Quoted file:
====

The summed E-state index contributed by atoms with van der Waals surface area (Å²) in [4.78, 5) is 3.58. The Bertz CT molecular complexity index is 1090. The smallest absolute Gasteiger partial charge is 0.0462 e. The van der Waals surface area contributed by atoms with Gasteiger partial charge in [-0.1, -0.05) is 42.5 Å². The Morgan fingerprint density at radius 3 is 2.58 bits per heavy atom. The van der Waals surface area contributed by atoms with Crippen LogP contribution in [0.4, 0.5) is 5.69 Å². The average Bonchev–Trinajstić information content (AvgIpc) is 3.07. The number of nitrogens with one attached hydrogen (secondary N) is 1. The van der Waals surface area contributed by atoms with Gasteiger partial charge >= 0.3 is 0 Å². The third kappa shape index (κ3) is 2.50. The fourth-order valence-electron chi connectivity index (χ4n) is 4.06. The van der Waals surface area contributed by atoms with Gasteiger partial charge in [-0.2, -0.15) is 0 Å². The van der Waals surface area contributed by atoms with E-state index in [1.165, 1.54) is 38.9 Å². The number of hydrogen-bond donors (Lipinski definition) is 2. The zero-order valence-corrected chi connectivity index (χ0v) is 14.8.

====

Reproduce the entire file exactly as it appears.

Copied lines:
The summed E-state index contributed by atoms with van der Waals surface area (Å²) in [4.78, 5) is 3.58. The Bertz CT molecular complexity index is 1090. The smallest absolute Gasteiger partial charge is 0.0462 e. The van der Waals surface area contributed by atoms with Gasteiger partial charge in [-0.1, -0.05) is 42.5 Å². The Morgan fingerprint density at radius 3 is 2.58 bits per heavy atom. The van der Waals surface area contributed by atoms with Crippen LogP contribution in [0.4, 0.5) is 5.69 Å². The average Bonchev–Trinajstić information content (AvgIpc) is 3.07. The number of nitrogens with one attached hydrogen (secondary N) is 1. The van der Waals surface area contributed by atoms with Gasteiger partial charge >= 0.3 is 0 Å². The third kappa shape index (κ3) is 2.50. The fourth-order valence-electron chi connectivity index (χ4n) is 4.06. The van der Waals surface area contributed by atoms with Gasteiger partial charge in [-0.2, -0.15) is 0 Å². The van der Waals surface area contributed by atoms with E-state index in [1.165, 1.54) is 38.9 Å². The number of hydrogen-bond donors (Lipinski definition) is 2. The zero-order valence-corrected chi connectivity index (χ0v) is 14.8.